Mesothelioma Causes

Asbestos exposure is the only confirmed cause of pleural mesothelioma. When asbestos fibers are inhaled, they travel through the body to the pleura (lining of the lungs) where they cause irritation and permanent scarring of healthy mesothelial cells. After decades of cellular damage, cancerous cells begin to grow and divide, eventually forming mesothelioma tumors. Veterans and those who worked with asbestos-based products are most likely to develop mesothelioma.

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What Causes Mesothelioma?

Mesothelioma is caused by exposure to asbestos, a naturally-occurring mineral made up of microscopic but strong, heat-resistant fibers.

How Does Asbestos Cause Mesothelioma?

Mesothelioma may develop after someone inhales or swallows asbestos fibers.

How Asbestos Causes Mesothelioma

1. Exposure

Asbestos fibers are sent into the air through mining, building renovations, automobile or ship maintenance, normal wear-and-tear of asbestos products, etc.

2. Entry

If inhaled, these fibers can travel through small air passages and get stuck in the lining of the lungs (pleura). The fibers may also reach the lining of the abdomen (peritoneum) if swallowed.

3. Irritation

Once inside the body, the fibers inflame and scar healthy tissue. Asbestos fibers are so small and strong that the body can never remove them or break them down.

4. Cancer Growth

Over 20-50 years, the fibers cause DNA damage to healthy cells, which leads to uncontrolled cell growth. Mesothelioma tumors form as cancerous cells grow at an out-of-control rate.

Asbestos Exposure Levels and Mesothelioma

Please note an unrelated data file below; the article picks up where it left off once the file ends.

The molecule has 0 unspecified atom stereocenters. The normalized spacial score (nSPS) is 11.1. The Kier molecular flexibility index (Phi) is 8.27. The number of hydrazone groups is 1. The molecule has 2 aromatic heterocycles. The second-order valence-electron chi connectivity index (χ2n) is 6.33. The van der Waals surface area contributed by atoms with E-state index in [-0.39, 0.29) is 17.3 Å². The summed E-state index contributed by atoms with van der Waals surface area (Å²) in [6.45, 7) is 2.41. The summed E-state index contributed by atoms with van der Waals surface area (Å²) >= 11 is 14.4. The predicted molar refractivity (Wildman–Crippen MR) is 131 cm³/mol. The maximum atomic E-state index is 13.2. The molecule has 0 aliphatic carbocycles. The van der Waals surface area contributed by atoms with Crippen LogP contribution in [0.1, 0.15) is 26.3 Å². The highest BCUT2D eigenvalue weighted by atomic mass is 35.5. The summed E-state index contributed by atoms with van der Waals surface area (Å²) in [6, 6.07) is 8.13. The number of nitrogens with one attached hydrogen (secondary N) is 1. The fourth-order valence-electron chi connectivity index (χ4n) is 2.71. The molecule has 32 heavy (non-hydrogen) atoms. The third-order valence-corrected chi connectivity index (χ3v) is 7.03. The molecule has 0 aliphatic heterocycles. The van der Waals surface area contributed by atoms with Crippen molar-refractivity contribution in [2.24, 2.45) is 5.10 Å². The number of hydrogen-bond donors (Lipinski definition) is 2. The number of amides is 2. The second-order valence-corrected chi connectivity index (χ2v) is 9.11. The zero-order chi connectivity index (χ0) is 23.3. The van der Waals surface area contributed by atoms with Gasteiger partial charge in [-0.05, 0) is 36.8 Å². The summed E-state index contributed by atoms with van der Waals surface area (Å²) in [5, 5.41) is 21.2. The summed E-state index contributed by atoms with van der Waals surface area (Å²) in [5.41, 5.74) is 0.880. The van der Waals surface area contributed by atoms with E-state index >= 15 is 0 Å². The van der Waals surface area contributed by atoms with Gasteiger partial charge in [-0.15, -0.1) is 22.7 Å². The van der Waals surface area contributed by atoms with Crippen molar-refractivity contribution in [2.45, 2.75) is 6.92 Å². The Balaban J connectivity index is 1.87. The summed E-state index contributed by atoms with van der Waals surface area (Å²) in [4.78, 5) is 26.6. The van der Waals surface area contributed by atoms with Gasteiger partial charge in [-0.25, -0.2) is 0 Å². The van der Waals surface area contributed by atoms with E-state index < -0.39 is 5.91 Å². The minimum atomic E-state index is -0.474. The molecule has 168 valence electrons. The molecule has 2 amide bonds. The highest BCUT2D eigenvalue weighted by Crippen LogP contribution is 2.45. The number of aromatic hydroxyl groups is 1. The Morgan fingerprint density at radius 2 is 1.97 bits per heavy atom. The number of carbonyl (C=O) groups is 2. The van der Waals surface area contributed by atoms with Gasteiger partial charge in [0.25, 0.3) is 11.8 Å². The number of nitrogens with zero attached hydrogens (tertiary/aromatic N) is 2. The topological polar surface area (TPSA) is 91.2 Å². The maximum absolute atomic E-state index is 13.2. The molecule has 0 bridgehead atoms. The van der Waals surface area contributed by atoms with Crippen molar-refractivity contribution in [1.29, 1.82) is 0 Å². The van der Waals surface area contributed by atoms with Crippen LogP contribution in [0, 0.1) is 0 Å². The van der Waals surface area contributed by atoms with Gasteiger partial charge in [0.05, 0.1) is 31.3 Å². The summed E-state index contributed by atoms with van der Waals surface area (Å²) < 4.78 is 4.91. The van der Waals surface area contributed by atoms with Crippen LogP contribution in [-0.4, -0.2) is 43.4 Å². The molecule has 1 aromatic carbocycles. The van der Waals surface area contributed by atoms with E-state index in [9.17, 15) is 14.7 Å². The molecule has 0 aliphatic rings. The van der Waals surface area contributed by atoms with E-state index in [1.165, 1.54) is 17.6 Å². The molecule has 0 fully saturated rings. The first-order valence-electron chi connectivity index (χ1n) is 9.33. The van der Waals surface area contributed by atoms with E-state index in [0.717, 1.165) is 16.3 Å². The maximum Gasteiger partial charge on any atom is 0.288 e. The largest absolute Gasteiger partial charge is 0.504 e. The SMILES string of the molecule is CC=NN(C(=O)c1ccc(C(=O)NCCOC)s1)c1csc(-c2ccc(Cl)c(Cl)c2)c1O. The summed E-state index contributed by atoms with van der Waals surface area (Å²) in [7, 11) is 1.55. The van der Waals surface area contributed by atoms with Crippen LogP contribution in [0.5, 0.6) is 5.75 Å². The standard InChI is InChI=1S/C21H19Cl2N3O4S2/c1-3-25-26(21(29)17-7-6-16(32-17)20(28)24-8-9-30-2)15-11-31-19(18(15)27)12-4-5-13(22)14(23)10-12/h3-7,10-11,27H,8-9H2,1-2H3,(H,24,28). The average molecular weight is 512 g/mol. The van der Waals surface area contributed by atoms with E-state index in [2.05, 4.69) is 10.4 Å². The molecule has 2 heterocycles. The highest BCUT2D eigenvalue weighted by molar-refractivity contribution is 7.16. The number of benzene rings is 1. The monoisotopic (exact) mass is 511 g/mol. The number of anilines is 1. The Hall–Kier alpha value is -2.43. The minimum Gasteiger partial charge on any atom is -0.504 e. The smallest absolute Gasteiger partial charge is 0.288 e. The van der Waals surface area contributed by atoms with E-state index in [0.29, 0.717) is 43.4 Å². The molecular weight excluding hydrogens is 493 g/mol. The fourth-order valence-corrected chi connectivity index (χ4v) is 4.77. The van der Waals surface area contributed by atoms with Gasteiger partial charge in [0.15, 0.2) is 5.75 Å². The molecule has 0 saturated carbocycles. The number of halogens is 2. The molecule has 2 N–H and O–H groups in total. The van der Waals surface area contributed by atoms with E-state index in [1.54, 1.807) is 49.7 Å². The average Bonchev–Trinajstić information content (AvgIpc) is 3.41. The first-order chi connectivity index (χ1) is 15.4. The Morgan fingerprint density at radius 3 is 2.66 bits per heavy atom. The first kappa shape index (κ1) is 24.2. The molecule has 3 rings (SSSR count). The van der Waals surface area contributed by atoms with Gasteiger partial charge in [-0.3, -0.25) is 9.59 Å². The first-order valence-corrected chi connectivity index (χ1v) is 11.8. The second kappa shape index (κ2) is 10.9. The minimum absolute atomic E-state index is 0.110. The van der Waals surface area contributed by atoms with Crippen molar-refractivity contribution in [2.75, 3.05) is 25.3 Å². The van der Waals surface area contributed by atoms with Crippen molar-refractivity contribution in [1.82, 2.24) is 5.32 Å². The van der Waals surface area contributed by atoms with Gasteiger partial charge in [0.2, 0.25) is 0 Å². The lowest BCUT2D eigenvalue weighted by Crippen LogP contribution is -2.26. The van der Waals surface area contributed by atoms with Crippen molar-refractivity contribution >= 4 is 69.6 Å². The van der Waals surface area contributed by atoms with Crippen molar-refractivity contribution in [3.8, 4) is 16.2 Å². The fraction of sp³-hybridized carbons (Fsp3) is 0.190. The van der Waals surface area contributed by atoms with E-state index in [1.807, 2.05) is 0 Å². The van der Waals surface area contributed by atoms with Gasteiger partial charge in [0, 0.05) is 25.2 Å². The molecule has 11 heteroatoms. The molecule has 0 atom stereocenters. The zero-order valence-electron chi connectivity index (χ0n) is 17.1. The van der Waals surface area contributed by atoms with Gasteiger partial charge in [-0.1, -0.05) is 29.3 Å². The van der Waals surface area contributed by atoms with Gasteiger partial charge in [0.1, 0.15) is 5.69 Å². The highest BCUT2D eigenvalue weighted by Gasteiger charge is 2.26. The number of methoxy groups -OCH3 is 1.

According to the National Cancer Institute (NCI), higher levels of asbestos exposure increase your risk of developing malignant mesothelioma.

However, the organization also warns that there is no safe level of asbestos exposure. Some people have even developed mesothelioma after only one instance of asbestos exposure, according to the National Organization for Rare Disorders (NORD).

Where Asbestos Exposure Occurs

Those who serve in the U.S. military or in industrial occupations like construction are at a higher risk of asbestos exposure. Some people can be also exposed to asbestos in their homes.

Occupational Asbestos Exposure

NORD reports that occupational asbestos exposure is the most common way people are exposed to asbestos.

Over 27 million people were exposed to asbestos at their jobs between 1940 and 1979, according to the Agency for Toxic Substances and Diseases Registry (ATSDR).

Worksites with highest  asbestos exposure risk include:

  • Automobile assembly plants
  • Chemical plants
  • Coal and asbestos mines
  • Construction sites
  • Mining sites
  • Power plants
  • Shipyards
  • Steel mills

While asbestos use was greatly restricted in the 1980s, it has not been completely banned, meaning some of these work sites still come with a risk of exposure today.

Military Asbestos Exposure

Asbestos was heavily used by the military to keep its ships, vehicles, and bases flame-resistant and durable. As a result, U.S. veterans with mesothelioma account for over 30% of all cases.

Navy veterans had the highest risk of exposure out of all military branches because they used more asbestos than any other branch.